Margaret Behm and Jeanie Nelson
The 19th Amendment 100 Years Later
Margaret Behm and Jeanie Nelson, along with Juli Mosley, have spearheaded a spectacular new Votes for Women exhibit at the Nashville Public Library, commemorating the 100th anniversary of the ratification of the 19th Amendment. The exhibit is only one of a few permanent exhibits telling the story of Suffragettes. Tennessee was the last state to ratify the amendment that gave women the vote, and the struggle in Nashville was epic. A real War of the Roses.
What should we know about Margaret Behm and Jeanie Nelson?
Margaret and Jeanie have been role models for women’s equality in Tennessee. They are both celebrated lawyers, starting their careers when women were rare in law firms.
Behm’s advocacy has been lauded locally and nationally, recognizing her achievements in and service to the legal profession, especially in the areas of promoting women. She received the prestigious Margaret Brent Women Lawyers of Achievement Award, given nationally to only five lawyers a year by the American Bar Association. Behm is a partner at the law firm of Dodson Parker Behm & Capparella.
Nelson has been in private practice, government service and the political arena for many years, championing causes of women and the environment, locally and nationally. For 16 years she headed The Land Trust of Tennessee, protecting more than 130,000 acres of Tennessee land.
Oh, and one more fact. They have walked together weekly for the past twenty years, giving them time to dream of projects like Votes for Women.
Tell us about the Votes for Women exhibit at the Nashville Public Library?
Votes for Women is a new, permanent exhibit at the Main Library in downtown Nashville. The space, dedicated to showcasing Nashville’s role in the 19th Amendment, will also serve to jump start community conversations about the issues surrounding women and girls, power and democracy today.
The new exhibit is one of the only permanent exhibits in the country that tells the story of the 70 years of suffragette activism. The Nashville Public Library seemed the perfect home for the exhibit because of its location near the Tennessee Capitol and the Hermitage Hotel where the last act of the drama played out (listen to our guests talk about this great story!). Also, within the library, the exhibit is in good company. An important Civil Rights exhibit commemorating the Nashville lunch counter sit-ins is located next to the Votes for Women exhibit.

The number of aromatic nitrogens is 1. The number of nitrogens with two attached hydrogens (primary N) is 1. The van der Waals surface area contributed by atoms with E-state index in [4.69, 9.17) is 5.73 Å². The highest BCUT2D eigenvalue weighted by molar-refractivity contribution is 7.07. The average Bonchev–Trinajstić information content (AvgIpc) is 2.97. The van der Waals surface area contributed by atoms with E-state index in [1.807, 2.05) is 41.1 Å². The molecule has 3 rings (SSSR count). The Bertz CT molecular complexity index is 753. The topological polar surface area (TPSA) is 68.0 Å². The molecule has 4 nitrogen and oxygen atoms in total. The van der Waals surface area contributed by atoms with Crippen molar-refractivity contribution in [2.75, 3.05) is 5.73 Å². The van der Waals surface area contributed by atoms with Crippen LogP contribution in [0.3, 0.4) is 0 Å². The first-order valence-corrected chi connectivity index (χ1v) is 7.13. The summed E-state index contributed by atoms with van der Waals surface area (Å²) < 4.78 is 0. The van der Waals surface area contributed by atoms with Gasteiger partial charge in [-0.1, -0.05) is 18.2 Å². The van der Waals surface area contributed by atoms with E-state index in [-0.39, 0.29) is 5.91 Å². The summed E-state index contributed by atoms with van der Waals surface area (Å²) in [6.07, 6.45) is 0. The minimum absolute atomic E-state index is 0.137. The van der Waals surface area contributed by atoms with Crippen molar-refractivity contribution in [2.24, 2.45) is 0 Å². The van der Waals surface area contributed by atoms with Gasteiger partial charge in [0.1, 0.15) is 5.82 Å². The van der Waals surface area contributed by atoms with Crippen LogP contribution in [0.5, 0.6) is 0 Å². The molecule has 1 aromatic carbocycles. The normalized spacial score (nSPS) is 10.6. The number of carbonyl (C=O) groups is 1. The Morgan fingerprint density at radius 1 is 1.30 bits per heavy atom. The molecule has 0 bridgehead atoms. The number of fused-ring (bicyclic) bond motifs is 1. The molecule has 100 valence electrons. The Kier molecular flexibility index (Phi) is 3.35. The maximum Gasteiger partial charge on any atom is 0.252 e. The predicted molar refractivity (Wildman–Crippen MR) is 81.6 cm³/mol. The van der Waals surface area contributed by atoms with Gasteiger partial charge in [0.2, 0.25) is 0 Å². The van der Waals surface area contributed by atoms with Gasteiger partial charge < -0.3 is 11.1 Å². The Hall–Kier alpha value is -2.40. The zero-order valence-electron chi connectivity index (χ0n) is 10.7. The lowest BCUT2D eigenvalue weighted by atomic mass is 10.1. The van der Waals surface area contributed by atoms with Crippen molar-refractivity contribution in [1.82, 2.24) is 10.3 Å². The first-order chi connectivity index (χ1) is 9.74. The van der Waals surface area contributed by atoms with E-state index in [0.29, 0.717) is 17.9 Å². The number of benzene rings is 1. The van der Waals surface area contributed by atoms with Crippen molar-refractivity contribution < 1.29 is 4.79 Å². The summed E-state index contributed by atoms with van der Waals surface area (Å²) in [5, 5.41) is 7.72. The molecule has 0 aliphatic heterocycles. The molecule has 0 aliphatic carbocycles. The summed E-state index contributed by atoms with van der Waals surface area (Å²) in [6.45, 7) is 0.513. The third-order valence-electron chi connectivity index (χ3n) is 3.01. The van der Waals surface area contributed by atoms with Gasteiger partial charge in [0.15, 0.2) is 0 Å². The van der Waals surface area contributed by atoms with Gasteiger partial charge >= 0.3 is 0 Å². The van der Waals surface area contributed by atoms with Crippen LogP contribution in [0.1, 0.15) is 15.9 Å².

What makes the exhibit important?
Behm and Nelson were afraid the stories of this struggle would be lost if they were not gathered now. History books don’t tell the story of the 70-year fight, or the sexist, racial or cultural implications of the anti-suffragette sentiment. Women had to convince men to give their consent for 27 million women to vote. The issues that surrounded women’s vote were numerous. The opposition did not want to give African American women the vote. They also feared the unpredictability of the women’s vote, possibly unsettling the status quo. Religious forces preached against women voting. Corporate interests such as railroads, liquor lobbies and manufacturers had major concerns about women’s attitudes towards child labor and prolonging Prohibition.
Does the women’s perseverance for equality have relevance for today?
Women are still struggling for equality – in their professions, in government and in board rooms. The still seek equal pay and access to healthcare. The lessons and strategies applied to the women’s movement certainly can be utilized by the disenfranchised today.
What happens on August 18, the virtual opening of the exhibit?
On Tuesday, August 18 at 11:30 a.m. CST, the library will host a virtual opening of Votes for Women. Viewers can watch the event on the library’s YouTube channel at https://bit.ly/votesforwomenopening. Additionally, the online celebration will feature community leaders, elected officials, 2020 Nashville Youth Poet Laureate Alora Young and special guest Rosanne Cash. Cash has a long history of using her voice to advocate for women and girls everywhere. Cash narrated the PBS documentary “By One Vote: Woman Suffrage in the South.”
Tell us about the bell ringing on August 18?
The virtual opening will culminate at noon, when bells across the city will ring out in celebration. Churches, universities and public buildings all through the city will help celebrate this momentous occasion as 100 peels of bells ring out. This bell-ringing rights a wrong that occurred 100 years ago when Nashville remained quiet after the winning vote, while cities all across the country rang bells in celebration.